Jesus goes on to say that these religious leaders are like whitewashed tombs, with clean headstones hiding the death that’s on the inside. He says in verse 28, “You also outwardly appear righteous to others, but within you are full of hypocrisy and lawlessness.”

The seventh and final woe highlights this same kind of hypocrisy. These religious leaders built beautiful tombs for prophets whom their ancestors had martyred. Jesus says to them that they share the same killer instinct of their forefathers—even now they are plotting to kill Jesus

Jesus then hammers down the verdict in verse 33: “You serpents, you brood of vipers, how are you to escape being sentenced to hell?” Beloved, I cannot imagine stronger words from Jesus.

This stirring, convicting message is followed by two incidents. First, in verse 37 Jesus laments over Jerusalem—He weeps over the nation Israel. He grieves that judgment is coming.[1]

He concludes by saying in verse 39, “You will not see me again, until you say, ‘Blessed is he who comes in the name of the Lord.’” Now that is a little a ray of hope for Israel. God has not abandoned them entirely. The Bible tells us that one day the nation will welcome Jesus back when He returns at His second coming to establish His millennial kingdom!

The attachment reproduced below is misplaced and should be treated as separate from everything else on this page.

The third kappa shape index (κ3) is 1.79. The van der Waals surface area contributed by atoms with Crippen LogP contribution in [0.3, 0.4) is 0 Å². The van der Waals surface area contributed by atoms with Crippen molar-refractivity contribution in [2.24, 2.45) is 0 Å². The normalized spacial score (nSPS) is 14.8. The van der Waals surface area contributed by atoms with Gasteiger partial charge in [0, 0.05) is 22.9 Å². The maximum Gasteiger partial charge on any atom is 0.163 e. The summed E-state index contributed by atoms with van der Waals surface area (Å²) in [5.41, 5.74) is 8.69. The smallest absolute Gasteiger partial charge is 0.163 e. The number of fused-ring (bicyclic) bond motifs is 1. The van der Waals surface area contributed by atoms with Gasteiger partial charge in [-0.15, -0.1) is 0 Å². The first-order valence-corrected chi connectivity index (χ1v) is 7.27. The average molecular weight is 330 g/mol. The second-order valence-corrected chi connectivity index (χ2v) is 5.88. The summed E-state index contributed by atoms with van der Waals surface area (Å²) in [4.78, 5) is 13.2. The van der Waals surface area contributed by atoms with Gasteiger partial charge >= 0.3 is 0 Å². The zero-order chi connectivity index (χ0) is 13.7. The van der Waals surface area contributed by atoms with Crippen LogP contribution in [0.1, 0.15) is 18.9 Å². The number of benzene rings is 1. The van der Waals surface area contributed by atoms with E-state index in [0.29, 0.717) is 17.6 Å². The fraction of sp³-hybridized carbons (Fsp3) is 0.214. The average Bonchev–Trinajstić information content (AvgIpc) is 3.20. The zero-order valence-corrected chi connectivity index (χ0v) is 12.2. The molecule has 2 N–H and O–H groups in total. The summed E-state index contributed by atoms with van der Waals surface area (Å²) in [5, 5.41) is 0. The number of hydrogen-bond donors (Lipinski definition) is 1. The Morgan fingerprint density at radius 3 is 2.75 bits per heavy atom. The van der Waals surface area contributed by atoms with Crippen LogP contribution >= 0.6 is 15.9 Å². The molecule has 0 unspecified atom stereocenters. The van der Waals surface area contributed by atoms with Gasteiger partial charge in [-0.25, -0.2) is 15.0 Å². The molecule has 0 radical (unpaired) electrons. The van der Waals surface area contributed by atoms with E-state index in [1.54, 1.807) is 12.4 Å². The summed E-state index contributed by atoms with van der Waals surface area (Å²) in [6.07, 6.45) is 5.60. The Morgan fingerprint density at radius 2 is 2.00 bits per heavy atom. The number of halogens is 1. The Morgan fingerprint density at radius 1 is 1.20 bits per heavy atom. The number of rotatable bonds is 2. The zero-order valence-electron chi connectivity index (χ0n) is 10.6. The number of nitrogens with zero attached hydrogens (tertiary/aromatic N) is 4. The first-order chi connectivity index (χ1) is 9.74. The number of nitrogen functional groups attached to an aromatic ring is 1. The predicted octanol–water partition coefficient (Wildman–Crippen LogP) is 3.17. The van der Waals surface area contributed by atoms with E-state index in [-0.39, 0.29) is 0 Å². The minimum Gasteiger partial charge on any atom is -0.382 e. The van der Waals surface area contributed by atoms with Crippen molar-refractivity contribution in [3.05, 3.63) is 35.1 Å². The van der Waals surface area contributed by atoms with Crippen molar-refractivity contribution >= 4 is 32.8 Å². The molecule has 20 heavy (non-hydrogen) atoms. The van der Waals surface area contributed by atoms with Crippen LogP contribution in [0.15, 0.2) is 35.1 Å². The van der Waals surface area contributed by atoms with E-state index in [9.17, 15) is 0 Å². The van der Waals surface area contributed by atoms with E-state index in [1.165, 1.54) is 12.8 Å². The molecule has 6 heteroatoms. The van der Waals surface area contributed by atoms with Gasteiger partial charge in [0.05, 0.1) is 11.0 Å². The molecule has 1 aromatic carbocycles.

Then there is one more brief scene recorded in both Mark and Luke’s Gospels while Jesus is still in the temple court. He has evidently taken a seat, and He is watching as people are putting money into the temple offering boxes. Mark 12:42 records, “A poor widow came and put in two small copper coins.” This amounted to less than a cent. Note what Jesus says to His disciples here in verses 43-44:

“This poor widow has put in more than all those who are contributing to the offering box. For they all contributed out of their abundance, but she out of her poverty has put in everything she had.”

Here is a woman who stands in vivid contrast to those hypocrites. She is not putting on a show for others. She has no idea the Lord of the universe is watching her. There is no hypocrisy, just simple, honest, sacrificial worship of her Lord.

Beloved, let’s be more like her and less like these religious leaders as we seek to exalt the name of Christ in our world today.

[1] Ed Glasscock, Matthew, Moody Gospel Commentary (Moody Press, 1997), 457.